It feels quite similar to how I think about algorithms, in particular about brute-force algorithms, but it also has something similar to what I feel when trying to draw something. The first in that I try to think of a goal, then try to go through the steps to reach that goal and recurse when it does not work. The second in that I have to visualise the position on the board to judge the position: I can’t discover an atari without “seeing” the stones.

My eyes follow each move that is played, and my brain puts an imaginary stone on the place where it belongs. This is similar to what I do when trying to work out an algorithm or prove something mathematical: I see the object before me, and manipulate it in my mind towards some preferential goal.

However, the goal is not so clear with go as with algorithms, thus it feels more like drawing, where I try to visualise the finished drawing on top of the partial one, and judge if it will look alright.

Of course, as with both, I can only imagine things until a certain point, hence with drawing you sketch to help your imagination, and with algorithms / maths I almost always use a piece of paper to track progress with a difficult problem.

I also have to admit that thinking about a difficult math / programming problem kind of feels like I have to “start up” a section of my brain to dedicate to it. It’s pretty darn difficult to get this part of my brain “running”, but once it works, it’s quite difficult to get distracted. I have not felt that same kind of concentration when playing go, except for during byo-yomi and during the Thue-Morse Go matches. Oh, and it definitely starts up during games with equal / strong opponents in real life.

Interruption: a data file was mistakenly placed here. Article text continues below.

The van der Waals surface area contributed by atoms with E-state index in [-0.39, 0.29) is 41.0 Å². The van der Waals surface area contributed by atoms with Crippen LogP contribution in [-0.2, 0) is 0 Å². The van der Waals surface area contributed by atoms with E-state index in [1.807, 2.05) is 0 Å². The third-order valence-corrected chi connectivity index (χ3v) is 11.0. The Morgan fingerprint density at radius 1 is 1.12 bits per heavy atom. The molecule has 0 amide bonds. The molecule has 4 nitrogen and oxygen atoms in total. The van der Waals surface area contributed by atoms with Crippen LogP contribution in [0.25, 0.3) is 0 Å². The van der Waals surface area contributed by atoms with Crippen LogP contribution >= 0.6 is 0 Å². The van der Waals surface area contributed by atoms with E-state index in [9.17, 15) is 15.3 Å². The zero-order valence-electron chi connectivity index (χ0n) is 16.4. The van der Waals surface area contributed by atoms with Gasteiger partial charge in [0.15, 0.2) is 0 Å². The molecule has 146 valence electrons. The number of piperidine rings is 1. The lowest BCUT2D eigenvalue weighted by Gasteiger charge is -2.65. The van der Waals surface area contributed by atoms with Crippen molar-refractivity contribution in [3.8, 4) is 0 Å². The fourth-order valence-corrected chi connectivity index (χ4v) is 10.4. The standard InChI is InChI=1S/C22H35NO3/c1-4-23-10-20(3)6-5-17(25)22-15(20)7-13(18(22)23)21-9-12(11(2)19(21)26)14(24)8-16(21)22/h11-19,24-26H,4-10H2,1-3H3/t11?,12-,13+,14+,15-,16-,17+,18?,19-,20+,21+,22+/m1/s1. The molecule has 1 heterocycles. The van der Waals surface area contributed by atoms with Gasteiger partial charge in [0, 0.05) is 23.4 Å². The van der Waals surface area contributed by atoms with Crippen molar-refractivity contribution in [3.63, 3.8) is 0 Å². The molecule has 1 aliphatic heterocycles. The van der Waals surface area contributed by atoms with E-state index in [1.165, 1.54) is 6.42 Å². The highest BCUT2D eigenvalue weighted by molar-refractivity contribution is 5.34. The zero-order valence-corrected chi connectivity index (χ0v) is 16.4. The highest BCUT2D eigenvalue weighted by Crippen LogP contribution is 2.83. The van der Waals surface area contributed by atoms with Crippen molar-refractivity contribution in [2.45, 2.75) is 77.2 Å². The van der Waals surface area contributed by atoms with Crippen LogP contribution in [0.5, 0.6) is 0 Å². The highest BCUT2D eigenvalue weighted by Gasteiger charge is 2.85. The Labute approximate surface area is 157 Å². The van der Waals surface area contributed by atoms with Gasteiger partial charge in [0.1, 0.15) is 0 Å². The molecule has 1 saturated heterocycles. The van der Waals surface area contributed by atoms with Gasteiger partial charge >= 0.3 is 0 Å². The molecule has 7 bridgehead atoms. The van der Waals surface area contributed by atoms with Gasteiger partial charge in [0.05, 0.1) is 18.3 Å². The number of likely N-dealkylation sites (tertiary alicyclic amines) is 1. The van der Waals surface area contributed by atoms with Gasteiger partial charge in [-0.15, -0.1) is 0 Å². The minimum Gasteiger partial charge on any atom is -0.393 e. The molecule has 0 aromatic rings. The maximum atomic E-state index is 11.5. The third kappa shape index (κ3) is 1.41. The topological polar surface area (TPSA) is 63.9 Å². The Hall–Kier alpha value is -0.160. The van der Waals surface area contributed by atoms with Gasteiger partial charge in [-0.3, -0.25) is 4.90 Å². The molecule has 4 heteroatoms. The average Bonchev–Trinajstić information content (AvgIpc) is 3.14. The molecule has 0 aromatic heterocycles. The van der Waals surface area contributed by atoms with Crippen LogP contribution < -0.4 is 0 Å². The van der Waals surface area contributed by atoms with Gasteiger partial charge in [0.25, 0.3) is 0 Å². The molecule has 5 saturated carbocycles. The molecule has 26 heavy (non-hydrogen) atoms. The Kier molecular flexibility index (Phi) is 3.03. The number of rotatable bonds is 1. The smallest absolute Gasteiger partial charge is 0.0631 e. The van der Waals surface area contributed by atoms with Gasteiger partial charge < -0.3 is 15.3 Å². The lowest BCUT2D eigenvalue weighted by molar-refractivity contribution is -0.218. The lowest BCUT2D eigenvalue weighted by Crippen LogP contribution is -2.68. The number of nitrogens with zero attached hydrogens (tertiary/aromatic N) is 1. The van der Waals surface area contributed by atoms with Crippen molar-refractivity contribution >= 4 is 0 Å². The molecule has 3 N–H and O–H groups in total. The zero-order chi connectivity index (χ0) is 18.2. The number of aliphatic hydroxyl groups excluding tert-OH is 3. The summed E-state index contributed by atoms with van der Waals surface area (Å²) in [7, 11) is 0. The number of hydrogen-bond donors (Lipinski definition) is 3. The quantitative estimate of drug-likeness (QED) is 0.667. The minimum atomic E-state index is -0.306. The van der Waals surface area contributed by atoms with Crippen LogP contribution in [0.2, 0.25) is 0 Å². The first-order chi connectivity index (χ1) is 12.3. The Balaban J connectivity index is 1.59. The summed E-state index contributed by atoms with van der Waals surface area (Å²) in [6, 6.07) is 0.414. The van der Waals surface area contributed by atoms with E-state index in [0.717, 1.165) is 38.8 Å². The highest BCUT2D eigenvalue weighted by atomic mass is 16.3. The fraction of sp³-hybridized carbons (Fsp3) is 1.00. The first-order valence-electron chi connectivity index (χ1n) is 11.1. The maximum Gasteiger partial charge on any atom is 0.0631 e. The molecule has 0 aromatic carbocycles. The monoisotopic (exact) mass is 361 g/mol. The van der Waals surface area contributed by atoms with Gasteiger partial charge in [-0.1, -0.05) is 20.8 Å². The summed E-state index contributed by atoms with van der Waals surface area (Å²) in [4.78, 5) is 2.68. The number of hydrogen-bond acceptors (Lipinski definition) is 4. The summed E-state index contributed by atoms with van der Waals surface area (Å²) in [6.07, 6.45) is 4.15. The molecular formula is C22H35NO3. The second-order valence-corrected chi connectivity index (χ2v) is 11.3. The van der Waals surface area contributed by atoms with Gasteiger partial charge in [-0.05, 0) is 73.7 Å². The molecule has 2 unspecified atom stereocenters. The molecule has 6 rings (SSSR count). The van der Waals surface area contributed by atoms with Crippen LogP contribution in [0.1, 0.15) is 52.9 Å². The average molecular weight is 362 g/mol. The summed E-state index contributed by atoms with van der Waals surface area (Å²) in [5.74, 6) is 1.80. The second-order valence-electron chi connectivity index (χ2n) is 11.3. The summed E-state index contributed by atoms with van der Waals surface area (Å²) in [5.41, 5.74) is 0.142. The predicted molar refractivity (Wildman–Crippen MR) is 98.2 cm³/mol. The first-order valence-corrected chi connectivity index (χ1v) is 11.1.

Now that I read the other comments, I also have a ‘voice’, and I ‘hear’ a sound for each stone, which helps remembering the sequence. Often it’s not the actual sound of stones, but more some kind of vague hum hum hum.

I never have dialogues in my head, only monologues, were I discuss things with myself. I do have different voices when thinking about things other people would say, but not for my own reasoning.

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I’m pretty sure Yeonwoo hears a very loud “Taak” with every stone being read

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The voice is usually summarising whatever the rest of my brain is doing. Like a sports commentator trying to follow a match played by neurons. It also usually lags behind any actually useful thought.